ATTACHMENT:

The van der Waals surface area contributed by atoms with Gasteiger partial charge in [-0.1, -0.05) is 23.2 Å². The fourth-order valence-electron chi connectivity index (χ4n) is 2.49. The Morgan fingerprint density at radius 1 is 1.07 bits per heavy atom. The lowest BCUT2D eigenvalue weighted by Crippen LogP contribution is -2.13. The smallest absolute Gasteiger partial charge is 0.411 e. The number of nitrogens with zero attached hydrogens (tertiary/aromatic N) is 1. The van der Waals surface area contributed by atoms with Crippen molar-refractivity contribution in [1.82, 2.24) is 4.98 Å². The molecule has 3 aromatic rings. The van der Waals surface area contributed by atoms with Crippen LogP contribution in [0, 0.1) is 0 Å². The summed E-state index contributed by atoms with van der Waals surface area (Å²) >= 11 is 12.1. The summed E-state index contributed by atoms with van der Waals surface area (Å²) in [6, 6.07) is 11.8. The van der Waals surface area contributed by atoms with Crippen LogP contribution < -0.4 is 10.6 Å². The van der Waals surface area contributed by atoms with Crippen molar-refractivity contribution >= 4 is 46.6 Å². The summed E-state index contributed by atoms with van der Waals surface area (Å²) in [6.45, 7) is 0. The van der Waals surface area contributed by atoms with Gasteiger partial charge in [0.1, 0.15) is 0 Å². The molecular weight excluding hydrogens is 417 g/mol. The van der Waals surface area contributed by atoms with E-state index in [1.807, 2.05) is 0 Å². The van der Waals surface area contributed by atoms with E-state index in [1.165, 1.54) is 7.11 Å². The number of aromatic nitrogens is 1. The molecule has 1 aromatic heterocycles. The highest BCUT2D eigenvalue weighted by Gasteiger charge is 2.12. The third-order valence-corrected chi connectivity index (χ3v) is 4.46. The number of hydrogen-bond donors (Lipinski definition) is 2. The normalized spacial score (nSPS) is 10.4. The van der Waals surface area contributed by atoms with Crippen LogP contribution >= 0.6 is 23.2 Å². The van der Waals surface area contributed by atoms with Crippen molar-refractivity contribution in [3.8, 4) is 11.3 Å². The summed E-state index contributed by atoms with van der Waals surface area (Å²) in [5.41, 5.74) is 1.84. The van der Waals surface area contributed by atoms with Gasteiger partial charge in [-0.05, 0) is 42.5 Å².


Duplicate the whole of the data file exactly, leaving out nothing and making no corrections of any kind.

The van der Waals surface area contributed by atoms with Gasteiger partial charge in [-0.1, -0.05) is 23.2 Å². The fourth-order valence-electron chi connectivity index (χ4n) is 2.49. The Morgan fingerprint density at radius 1 is 1.07 bits per heavy atom. The lowest BCUT2D eigenvalue weighted by Crippen LogP contribution is -2.13. The smallest absolute Gasteiger partial charge is 0.411 e. The number of nitrogens with zero attached hydrogens (tertiary/aromatic N) is 1. The van der Waals surface area contributed by atoms with Crippen molar-refractivity contribution in [1.82, 2.24) is 4.98 Å². The molecule has 3 aromatic rings. The van der Waals surface area contributed by atoms with Crippen LogP contribution in [0, 0.1) is 0 Å². The summed E-state index contributed by atoms with van der Waals surface area (Å²) >= 11 is 12.1. The summed E-state index contributed by atoms with van der Waals surface area (Å²) in [6, 6.07) is 11.8. The van der Waals surface area contributed by atoms with Crippen LogP contribution < -0.4 is 10.6 Å². The van der Waals surface area contributed by atoms with Crippen molar-refractivity contribution >= 4 is 46.6 Å². The summed E-state index contributed by atoms with van der Waals surface area (Å²) in [6.45, 7) is 0. The van der Waals surface area contributed by atoms with Gasteiger partial charge in [0.1, 0.15) is 0 Å². The molecular weight excluding hydrogens is 417 g/mol. The van der Waals surface area contributed by atoms with E-state index in [1.807, 2.05) is 0 Å². The van der Waals surface area contributed by atoms with E-state index in [1.165, 1.54) is 7.11 Å². The number of aromatic nitrogens is 1. The molecule has 1 aromatic heterocycles. The highest BCUT2D eigenvalue weighted by Gasteiger charge is 2.12. The third-order valence-corrected chi connectivity index (χ3v) is 4.46. The number of hydrogen-bond donors (Lipinski definition) is 2. The normalized spacial score (nSPS) is 10.4. The van der Waals surface area contributed by atoms with Crippen LogP contribution >= 0.6 is 23.2 Å². The van der Waals surface area contributed by atoms with Crippen molar-refractivity contribution in [3.8, 4) is 11.3 Å². The summed E-state index contributed by atoms with van der Waals surface area (Å²) in [5.41, 5.74) is 1.84. The van der Waals surface area contributed by atoms with Gasteiger partial charge in [-0.05, 0) is 42.5 Å².